An implied contract is one that has not been put in writing or stated explicitly, but can be inferred from a combination of the employer’s statements, policies, and actions. In other words, if both the employer and the employee act as if there is an implied contract, a court might be willing to find that they intended to create a contract.
The existence of an implied contract typically only becomes an issue after an employee has been fired. The employer argues that the employee worked at will and therefore cannot sue for breach of contract. The employee claims that, based on the employer's actions and statements, he or she had reason to believe that the employer would fire him or her only for good cause.
Not every state recognizes implied employment contracts, however. And, even in states where these claims are allowed, the evidence required to bring a suit – and win – is different in each state. However, there are a few factors courts often considering in deciding whether there is an implied contract:
If you believe you were fired in violation of an employment contract, talk to an experienced employment lawyer. A lawyer can assess the strength of your claims, including whether you have enough evidence to prove that you had a contract and that your employer breached it by firing you.
A lawyer can also help you determine whether it’s worth taking legal action. Even if you have good evidence of breach of contract, the damages available to employees who win such cases aren't always significant. Unlike personal injury claims, in which a successful plaintiff can receive awards for pain and suffering and punitive damages, contract cases are often limited to specific monetary losses caused by the breach. In other words, even if you sue and win, you might be able to recoup only the amount of money you are actually out of pocket, such as the wages and perhaps other benefits you lost when you were fired. So if, for example, you landed a better paying job right after you were fired by your employer, you may not have much to gain from filing a lawsuit.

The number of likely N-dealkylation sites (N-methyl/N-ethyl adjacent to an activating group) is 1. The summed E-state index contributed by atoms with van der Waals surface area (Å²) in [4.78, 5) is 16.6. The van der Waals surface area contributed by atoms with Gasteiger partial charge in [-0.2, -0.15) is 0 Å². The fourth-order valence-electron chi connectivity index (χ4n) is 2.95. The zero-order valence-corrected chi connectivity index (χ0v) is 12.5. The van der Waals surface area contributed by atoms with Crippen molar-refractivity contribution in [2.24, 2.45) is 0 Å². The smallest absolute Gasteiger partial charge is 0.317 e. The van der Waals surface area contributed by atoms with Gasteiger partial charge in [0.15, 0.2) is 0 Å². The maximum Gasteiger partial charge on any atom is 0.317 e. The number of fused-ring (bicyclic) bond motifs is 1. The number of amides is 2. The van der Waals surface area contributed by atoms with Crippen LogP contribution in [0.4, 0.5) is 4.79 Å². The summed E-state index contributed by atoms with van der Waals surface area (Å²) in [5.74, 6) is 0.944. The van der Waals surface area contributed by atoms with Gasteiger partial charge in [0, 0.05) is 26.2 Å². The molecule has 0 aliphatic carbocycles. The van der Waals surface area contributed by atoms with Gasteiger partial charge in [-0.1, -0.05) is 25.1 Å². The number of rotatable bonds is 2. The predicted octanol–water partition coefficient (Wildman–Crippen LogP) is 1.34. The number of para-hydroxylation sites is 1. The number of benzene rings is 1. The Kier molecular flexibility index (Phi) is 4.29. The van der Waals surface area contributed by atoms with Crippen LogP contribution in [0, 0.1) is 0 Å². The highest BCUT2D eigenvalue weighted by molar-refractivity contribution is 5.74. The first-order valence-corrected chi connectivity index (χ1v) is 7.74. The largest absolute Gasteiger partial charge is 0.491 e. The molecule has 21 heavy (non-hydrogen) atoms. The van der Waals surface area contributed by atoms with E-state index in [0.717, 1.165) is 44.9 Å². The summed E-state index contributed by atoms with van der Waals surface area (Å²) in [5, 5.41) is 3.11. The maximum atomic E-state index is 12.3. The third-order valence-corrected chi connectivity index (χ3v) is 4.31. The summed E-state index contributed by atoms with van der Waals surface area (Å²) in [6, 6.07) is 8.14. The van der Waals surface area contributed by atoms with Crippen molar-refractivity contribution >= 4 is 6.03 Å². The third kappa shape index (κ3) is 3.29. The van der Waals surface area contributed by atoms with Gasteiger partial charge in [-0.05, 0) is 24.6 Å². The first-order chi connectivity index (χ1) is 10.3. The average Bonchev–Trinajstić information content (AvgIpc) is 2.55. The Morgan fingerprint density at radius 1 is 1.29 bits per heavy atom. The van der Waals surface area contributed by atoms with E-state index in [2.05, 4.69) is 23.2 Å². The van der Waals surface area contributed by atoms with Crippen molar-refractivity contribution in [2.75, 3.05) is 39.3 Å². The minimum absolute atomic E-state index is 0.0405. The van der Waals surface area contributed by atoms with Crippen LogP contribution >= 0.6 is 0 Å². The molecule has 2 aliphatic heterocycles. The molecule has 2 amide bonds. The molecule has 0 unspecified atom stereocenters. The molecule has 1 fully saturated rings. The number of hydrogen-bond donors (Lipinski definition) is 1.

Often, a contract claim is only one of several claims in a wrongful termination case. And, your former employer may be willing to settle the dispute quickly, rather than risk going to court. An experienced lawyer can help you sort through all of your options and decide on the best strategy going forward.